Port of Shadows
d. Marcel Carné (1938)
KL Studio Classics

A few weeks ago, in my review of Jacques Becker’s Touchez pas au grisbi (here), I rejoiced that some important films starring Jean Gabin were finally coming to us on Blu-ray. Along with Touchez pas au grisbi, Kino just released Marcel Carné’s 1938 film Port of Shadows, featuring Gabin in his prime.

Port of Shadows, beyond being an exceptional film, is a landmark of poetic realism, and one of the films that is often cited as a thematic precursor of film noir. That’s not surprising given its downbeat take on life and fate, amidst the foggy shadows at the ports and dives of Le Havre.

The film begins in the night. A truck is driving down some quiet road when a man appears, stalwart and dour, in the center of his headlights, staring the driver down. The man is Jean, played by Jean Gabin, just barely in his 30s, and he’d like a ride into town.

Jean is dressed in military clothing, but his refusal to talk and his volatile temper quickly show that he is not on leave. Anxious to stay in the shadows until he can book a passage out of the country, he finds his way to the Panama, a bar at the extreme edge of town. It’s little more than a few planks somehow held together and looking as if any moment it might slip along the mud into the sea. Here you can see it in the background:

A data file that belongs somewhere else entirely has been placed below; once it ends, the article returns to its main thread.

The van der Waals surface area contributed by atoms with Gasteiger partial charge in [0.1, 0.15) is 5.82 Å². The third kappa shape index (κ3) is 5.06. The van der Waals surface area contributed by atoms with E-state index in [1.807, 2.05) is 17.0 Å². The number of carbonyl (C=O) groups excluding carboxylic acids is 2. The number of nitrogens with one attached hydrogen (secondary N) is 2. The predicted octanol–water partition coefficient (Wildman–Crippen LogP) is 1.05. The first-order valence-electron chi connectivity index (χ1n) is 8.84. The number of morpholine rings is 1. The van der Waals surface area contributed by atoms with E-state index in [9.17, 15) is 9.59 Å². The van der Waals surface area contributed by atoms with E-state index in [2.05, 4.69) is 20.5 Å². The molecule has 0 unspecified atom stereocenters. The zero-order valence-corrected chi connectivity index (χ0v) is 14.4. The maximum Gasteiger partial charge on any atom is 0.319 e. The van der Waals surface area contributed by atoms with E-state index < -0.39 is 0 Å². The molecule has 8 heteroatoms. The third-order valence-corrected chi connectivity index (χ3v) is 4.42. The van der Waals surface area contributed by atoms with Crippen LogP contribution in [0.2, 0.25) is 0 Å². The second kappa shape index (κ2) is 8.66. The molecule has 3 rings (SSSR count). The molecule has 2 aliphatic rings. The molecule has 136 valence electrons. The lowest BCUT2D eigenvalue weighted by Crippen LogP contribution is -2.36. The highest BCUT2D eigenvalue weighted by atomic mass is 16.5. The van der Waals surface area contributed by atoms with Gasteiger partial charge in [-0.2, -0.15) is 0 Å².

There are others trying to stay out of sight, too, at the Panama; it’s the right place to lie low when life is chasing you down.

Hiding in the back room is a young woman named Nelly (Michèle Morgan, in one of her first major roles; she had just barely turned 18 when the film was released in France).

Nelly, we come to learn, is hiding from her godfather, Zabel, played by the always great Michel Simon.

Zabel attempts to come off as suave and in control.

But he also finds himself at the Panama, and not because he was looking for Nelly.

Jean’s quiet attempt to stay a stranger and then get out of the country instead pull him into a community where almost everyone feels the weight of life is too much to bear. Not only does he find himself caring for Nelly, and consequently getting embroiled in her relationship with her jealous godfather, but he also gets caught up with the local gangster, a weak man played to mousy perfection by Pierre Brasseur.

The rainy streets, the foggy air, the ships to a distant land . . . it’s a beautifully told story that, we fear, isn’t going to end well. Jean and Nelly certainly resist any hope that it will.

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